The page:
• Clean and disinfect frequently touched surfaces.
  • Avoid cruises or any unnecessary travel.
  • Continue to take your medications. Do not stop any medication without calling us.
  • Continue to work on controlling your chronic illness through healthy eating and exercising.
  • Call us if you are sick or have any questions at 919.846.9292.

What can I do to help cope with the stress of all this?

Everyone reacts differently to stress.  Fear and anxiety about the virus and all the economic changes can be very difficult to control.  If you are feeling continuously overwhelmed by everything going on, please call us to discuss options.  There are a few things you can try at home that will help.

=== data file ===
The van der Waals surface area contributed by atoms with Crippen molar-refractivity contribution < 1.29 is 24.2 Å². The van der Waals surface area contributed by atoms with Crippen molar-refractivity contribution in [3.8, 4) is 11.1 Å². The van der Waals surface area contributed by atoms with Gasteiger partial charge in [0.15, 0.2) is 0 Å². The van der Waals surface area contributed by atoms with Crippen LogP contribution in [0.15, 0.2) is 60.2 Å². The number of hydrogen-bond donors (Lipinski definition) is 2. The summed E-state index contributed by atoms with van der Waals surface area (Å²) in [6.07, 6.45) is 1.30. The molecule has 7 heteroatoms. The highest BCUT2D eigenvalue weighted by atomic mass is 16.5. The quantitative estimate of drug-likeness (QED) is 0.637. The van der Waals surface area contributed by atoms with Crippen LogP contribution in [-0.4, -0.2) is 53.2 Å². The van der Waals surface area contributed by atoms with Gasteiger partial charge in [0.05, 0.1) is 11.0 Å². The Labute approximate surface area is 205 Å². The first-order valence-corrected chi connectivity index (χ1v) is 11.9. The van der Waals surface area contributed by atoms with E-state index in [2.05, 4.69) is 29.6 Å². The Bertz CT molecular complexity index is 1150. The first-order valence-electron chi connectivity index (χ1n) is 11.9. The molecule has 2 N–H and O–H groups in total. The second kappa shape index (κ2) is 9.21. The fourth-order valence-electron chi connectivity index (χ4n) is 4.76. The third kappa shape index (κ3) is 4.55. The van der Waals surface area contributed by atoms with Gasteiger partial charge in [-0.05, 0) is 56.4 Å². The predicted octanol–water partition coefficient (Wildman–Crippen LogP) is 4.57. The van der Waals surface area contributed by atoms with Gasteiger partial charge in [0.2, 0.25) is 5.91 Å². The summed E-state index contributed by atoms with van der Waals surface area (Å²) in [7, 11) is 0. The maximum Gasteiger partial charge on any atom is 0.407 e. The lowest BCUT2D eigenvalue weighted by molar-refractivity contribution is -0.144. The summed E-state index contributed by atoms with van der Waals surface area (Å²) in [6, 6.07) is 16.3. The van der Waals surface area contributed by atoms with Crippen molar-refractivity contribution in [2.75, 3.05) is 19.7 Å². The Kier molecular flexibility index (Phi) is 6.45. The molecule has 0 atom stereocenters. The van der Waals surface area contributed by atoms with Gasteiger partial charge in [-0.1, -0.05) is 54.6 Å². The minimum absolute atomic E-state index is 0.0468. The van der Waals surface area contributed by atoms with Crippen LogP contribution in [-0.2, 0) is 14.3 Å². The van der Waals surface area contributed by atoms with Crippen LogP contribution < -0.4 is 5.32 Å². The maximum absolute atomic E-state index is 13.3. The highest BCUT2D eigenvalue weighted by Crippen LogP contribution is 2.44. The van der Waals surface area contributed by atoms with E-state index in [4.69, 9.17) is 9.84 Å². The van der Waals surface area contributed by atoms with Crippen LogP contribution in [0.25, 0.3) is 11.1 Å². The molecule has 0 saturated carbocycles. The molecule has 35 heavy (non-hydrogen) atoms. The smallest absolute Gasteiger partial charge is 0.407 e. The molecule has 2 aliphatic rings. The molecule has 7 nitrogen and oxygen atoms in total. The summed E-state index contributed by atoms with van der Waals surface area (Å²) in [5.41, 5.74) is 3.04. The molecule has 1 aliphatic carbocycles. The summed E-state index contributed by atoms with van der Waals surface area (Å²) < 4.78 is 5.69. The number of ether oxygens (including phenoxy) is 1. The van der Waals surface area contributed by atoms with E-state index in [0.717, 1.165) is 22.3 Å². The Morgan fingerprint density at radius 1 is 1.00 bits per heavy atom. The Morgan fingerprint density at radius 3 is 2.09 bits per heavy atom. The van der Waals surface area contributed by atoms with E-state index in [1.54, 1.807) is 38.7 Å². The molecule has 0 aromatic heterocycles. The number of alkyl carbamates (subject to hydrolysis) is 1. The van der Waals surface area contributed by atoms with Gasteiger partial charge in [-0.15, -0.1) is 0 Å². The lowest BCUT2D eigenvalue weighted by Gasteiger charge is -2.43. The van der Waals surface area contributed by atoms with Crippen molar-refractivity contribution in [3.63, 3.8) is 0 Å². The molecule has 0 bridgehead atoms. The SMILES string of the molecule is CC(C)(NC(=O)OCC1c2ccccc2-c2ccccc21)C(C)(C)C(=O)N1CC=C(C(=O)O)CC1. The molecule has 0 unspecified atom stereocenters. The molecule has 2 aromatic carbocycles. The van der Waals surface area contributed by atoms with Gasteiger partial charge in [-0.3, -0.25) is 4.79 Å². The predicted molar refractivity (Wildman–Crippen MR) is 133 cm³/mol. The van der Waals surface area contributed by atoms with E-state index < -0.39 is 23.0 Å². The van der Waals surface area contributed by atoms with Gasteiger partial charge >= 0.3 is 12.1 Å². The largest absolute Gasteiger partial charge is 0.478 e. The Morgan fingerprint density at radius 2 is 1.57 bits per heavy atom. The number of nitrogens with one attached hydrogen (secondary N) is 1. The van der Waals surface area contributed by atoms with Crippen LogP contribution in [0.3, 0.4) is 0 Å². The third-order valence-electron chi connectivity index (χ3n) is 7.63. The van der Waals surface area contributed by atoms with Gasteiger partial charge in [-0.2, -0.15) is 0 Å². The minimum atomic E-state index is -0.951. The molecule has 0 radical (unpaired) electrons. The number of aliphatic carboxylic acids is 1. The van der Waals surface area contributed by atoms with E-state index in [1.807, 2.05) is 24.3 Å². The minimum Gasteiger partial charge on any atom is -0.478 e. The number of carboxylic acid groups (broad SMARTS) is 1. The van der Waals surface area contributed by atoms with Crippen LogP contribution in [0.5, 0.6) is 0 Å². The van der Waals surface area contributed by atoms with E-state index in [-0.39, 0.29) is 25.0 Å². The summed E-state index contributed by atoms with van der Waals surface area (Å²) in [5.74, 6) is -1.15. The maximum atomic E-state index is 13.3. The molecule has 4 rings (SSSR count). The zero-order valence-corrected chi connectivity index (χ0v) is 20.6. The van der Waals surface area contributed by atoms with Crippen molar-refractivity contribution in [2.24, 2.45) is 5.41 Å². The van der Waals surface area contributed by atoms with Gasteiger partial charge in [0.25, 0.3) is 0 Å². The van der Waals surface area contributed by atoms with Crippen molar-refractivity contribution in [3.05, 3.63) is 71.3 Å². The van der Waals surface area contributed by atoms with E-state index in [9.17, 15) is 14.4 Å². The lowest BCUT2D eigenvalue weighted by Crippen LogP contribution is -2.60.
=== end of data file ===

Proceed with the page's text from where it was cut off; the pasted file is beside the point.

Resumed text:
• Take breaks from watching, reading or listening to news stories, including on social media. Repeatedly hearing about the pandemic is very distressing and unnecessary.
  • Take care of your body. Meditate, stretch, take deep breaths.  Take a walk.  Take your prescribed medications regularly. Try to eat healthy meals, exercise, get plenty of sleep.  Avoid alcohol, drugs or binge shopping online.
  • Try new activities.
  • Connect with others using the phone or technology. Talk to someone about how you are feeling.

What measures are we taking to protect our patients?

As the COVID-19 pandemic continues to evolve, our primary concern is the health of our patients.  It is important that our patients continue to follow up with routine visits for health care maintenance and for monitoring of chronic conditions.  We will continue the following measures to protect our patients: